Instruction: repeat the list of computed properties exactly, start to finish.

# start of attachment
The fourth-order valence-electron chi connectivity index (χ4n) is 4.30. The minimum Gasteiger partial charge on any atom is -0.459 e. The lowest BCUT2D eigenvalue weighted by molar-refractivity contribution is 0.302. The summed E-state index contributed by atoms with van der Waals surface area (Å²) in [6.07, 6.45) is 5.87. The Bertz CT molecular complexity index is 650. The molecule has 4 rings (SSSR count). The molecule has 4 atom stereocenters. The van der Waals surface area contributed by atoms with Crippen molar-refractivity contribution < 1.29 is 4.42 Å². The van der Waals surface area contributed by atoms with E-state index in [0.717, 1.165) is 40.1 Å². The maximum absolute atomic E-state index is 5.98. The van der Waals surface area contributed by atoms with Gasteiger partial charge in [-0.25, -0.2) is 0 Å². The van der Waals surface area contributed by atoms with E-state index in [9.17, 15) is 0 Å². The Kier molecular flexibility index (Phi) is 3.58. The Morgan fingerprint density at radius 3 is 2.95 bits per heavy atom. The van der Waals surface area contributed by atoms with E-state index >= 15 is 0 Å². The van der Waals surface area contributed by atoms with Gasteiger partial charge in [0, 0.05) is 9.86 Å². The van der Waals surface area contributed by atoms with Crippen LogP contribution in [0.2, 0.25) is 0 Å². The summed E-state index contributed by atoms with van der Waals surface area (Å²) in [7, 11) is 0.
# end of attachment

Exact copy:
The fourth-order valence-electron chi connectivity index (χ4n) is 4.30. The minimum Gasteiger partial charge on any atom is -0.459 e. The lowest BCUT2D eigenvalue weighted by molar-refractivity contribution is 0.302. The summed E-state index contributed by atoms with van der Waals surface area (Å²) in [6.07, 6.45) is 5.87. The Bertz CT molecular complexity index is 650. The molecule has 4 rings (SSSR count). The molecule has 4 atom stereocenters. The van der Waals surface area contributed by atoms with Crippen molar-refractivity contribution < 1.29 is 4.42 Å². The van der Waals surface area contributed by atoms with E-state index in [0.717, 1.165) is 40.1 Å². The maximum absolute atomic E-state index is 5.98. The van der Waals surface area contributed by atoms with Gasteiger partial charge in [-0.25, -0.2) is 0 Å². The van der Waals surface area contributed by atoms with E-state index in [9.17, 15) is 0 Å². The Kier molecular flexibility index (Phi) is 3.58. The Morgan fingerprint density at radius 3 is 2.95 bits per heavy atom. The van der Waals surface area contributed by atoms with E-state index >= 15 is 0 Å². The van der Waals surface area contributed by atoms with Gasteiger partial charge in [0, 0.05) is 9.86 Å². The van der Waals surface area contributed by atoms with Crippen LogP contribution in [0.2, 0.25) is 0 Å². The summed E-state index contributed by atoms with van der Waals surface area (Å²) in [7, 11) is 0.